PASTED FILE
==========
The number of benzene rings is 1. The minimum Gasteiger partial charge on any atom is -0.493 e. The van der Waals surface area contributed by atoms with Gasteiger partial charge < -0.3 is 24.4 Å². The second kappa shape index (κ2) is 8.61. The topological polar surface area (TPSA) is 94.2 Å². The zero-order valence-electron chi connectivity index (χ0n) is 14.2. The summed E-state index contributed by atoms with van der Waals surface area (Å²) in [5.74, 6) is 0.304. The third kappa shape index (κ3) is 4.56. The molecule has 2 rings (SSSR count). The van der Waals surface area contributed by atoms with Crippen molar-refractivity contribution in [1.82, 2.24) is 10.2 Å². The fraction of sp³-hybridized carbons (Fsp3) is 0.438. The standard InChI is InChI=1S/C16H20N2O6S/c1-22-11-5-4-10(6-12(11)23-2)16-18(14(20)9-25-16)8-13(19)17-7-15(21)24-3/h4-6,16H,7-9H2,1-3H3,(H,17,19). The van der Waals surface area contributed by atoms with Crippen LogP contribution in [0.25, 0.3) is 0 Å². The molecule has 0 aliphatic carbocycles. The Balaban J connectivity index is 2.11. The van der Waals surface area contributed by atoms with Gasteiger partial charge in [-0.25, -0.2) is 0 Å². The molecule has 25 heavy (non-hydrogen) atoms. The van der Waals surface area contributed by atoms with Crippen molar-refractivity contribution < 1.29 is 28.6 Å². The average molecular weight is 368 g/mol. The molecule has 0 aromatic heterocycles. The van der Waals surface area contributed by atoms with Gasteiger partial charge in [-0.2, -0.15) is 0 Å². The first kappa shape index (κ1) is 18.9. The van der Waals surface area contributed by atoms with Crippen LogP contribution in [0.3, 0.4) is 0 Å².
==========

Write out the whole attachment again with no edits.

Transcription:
The number of benzene rings is 1. The minimum Gasteiger partial charge on any atom is -0.493 e. The van der Waals surface area contributed by atoms with Gasteiger partial charge < -0.3 is 24.4 Å². The second kappa shape index (κ2) is 8.61. The topological polar surface area (TPSA) is 94.2 Å². The zero-order valence-electron chi connectivity index (χ0n) is 14.2. The summed E-state index contributed by atoms with van der Waals surface area (Å²) in [5.74, 6) is 0.304. The third kappa shape index (κ3) is 4.56. The molecule has 2 rings (SSSR count). The van der Waals surface area contributed by atoms with Crippen molar-refractivity contribution in [1.82, 2.24) is 10.2 Å². The fraction of sp³-hybridized carbons (Fsp3) is 0.438. The standard InChI is InChI=1S/C16H20N2O6S/c1-22-11-5-4-10(6-12(11)23-2)16-18(14(20)9-25-16)8-13(19)17-7-15(21)24-3/h4-6,16H,7-9H2,1-3H3,(H,17,19). The van der Waals surface area contributed by atoms with Crippen LogP contribution in [0.25, 0.3) is 0 Å². The molecule has 0 aliphatic carbocycles. The Balaban J connectivity index is 2.11. The van der Waals surface area contributed by atoms with Gasteiger partial charge in [-0.25, -0.2) is 0 Å². The molecule has 25 heavy (non-hydrogen) atoms. The van der Waals surface area contributed by atoms with Crippen molar-refractivity contribution < 1.29 is 28.6 Å². The average molecular weight is 368 g/mol. The molecule has 0 aromatic heterocycles. The van der Waals surface area contributed by atoms with Gasteiger partial charge in [-0.2, -0.15) is 0 Å². The first kappa shape index (κ1) is 18.9. The van der Waals surface area contributed by atoms with Crippen LogP contribution in [0.3, 0.4) is 0 Å².